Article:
The sign in process is similar to that of an Android phone, where you have to enter your Google account details and accept a bunch of ToS and get taken to the home screen. After that, the boot up is fairly instant. The skeletal desktop may seem confusing at first, but the Shelf at the bottom will guide you well. The shelf houses the default Google apps you’ll need like Chrome, Files, Playstore and more. Some apps like YouTube and Gmail open as PWAs inside Chrome browser. There’s also a smartphone-like app drawer which you can access by pulling up the search bar.

Speaking of which, Chromebooks have Google Assistant baked in, which ironically makes them far smarter than both PCs and Macs, as far as smart assistants are concerned. On the Chromebook 11a, you can use the Ok Google wake word (with near-instant results) or just tap on the search key on the keyboard to raise the Assistant card.

The center of attraction is of course, the Chrome browser. Unlike phones which get a mobile-friendly version of Chrome, Chromebooks use the full-fledged desktop grade browser with support for HTML 5. So as far as web browsing goes, it’s not at all different from Windows laptops. You can browse the usual social media apps, work on Docs and Sheets and catch up on your shows on Netflix and Prime Video. I also used it to video call a friend on Zoom and it worked smoothly enough. The camera is not so good though.

But on the Chromebook 11a, doing all that is fine as long as you do them individually. With just two apps and a bunch of browser tabs open, this one tends to slow down significantly. And the culprit seems to be the MediaTek chip inside. It scores a mere 285 and 1310 points on Geekbench.

On Speedometer 2.0, which tests devices for their browser performance, the Chromebook 11a scored 25.17, which is again on the lower side of things.

So it’s important to keep your expectations in check when buying the Chromebook 11a. It’s strictly meant for the basic tasks. Just don’t expect the smoothness you’d get from a laptop with say, an Intel Core i3 or Core i5 CPU, but good luck getting those at this price. And while performance isn’t the best, what you can expect is great battery life. I regularly got 6-8 hours of battery life during my usage of the review and that’s fantastic for a laptop this cheap.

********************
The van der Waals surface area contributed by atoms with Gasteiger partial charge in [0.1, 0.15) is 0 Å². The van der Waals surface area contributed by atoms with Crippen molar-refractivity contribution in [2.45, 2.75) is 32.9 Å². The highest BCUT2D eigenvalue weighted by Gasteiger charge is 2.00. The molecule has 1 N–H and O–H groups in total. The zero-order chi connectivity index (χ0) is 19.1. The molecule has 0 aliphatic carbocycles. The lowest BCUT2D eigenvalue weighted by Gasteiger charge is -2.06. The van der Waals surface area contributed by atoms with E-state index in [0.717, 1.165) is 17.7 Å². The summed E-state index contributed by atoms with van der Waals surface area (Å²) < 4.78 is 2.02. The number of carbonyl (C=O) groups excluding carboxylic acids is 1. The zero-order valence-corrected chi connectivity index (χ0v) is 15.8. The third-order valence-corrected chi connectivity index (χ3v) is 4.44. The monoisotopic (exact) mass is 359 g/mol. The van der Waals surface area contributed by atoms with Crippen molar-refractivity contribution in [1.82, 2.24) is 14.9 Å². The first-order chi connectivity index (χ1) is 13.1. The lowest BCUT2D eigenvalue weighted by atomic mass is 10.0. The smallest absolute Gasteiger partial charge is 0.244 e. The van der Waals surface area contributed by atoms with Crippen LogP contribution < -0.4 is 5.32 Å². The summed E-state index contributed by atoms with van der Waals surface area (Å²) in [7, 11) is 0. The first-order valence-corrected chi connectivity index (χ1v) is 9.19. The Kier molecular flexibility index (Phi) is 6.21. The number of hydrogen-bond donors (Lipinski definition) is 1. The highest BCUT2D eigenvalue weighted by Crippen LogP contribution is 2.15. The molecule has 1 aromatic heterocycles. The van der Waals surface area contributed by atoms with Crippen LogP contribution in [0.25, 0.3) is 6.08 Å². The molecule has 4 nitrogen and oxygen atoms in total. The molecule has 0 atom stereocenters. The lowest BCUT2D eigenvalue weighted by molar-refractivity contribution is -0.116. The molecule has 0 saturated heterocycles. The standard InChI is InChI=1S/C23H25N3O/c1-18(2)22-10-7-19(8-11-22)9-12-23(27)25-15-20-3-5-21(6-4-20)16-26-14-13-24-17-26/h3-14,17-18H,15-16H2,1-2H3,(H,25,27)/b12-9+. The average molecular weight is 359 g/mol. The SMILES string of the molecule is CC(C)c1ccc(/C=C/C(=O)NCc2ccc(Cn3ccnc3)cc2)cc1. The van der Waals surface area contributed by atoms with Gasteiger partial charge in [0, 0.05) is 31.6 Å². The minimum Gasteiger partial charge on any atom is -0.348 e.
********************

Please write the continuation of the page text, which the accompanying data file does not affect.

Which makes the Chromebook 11a good value for money. But here’s the catch. As long you are simply browsing, watching videos and reading stuff, the Chromebook 11a will be more than enough. But if you have to type out a long essay, or in my case, this review, researching things with multiple tabs, it won’t feel all that smooth. In a lot of ways, the HP Chromebook 11a feels closer to a budget Android smartphone than a full-fledged laptop.

And often times, that’s all that one needs.

HP Chromebook 11a: Should you buy?

All things considered, Chromebooks continue to be a niche product in the Indian market, but that niche is widely increasing to accommodate a rising tribe of students taking online classes and people stuck at home in need of a larger screen. But the uptick is heavily dependent on the drastically changed lifestyle owing to the pandemic. In this situation, the affordable HP Chromebook 11a feels perfect for the price, especially if all you do is spend time online. But anything more, and this will feel grossly inadequate. You can’t play PC games, can’t use another browser or install the popular Windows software on this one. But you do get access to the entire library of Android apps, Chrome extensions on a larger screen, and for many, that is all that’s needed.

HP Chromebook 11a

Rs 21,999
7.6

Design and Build

7.0/10

Keyboard and Trackpad

7.5/10

Display

7.0/10

Ports and I/O

7.5/10

Battery Life

9.0/10

Storage

6.0/10

Performance

7.0/10

Day to Day Usage

8.0/10

Value-for-Money

9.0/10

What Is Good?

  • Easy to setup and use
  • Fast charging
  • Support for Android apps
  • Perfect for online classes

What Is Bad?

  • Slows down with multiple apps
  • Plasticky build
  • Mushy keyboard
  • Not ideal for professional use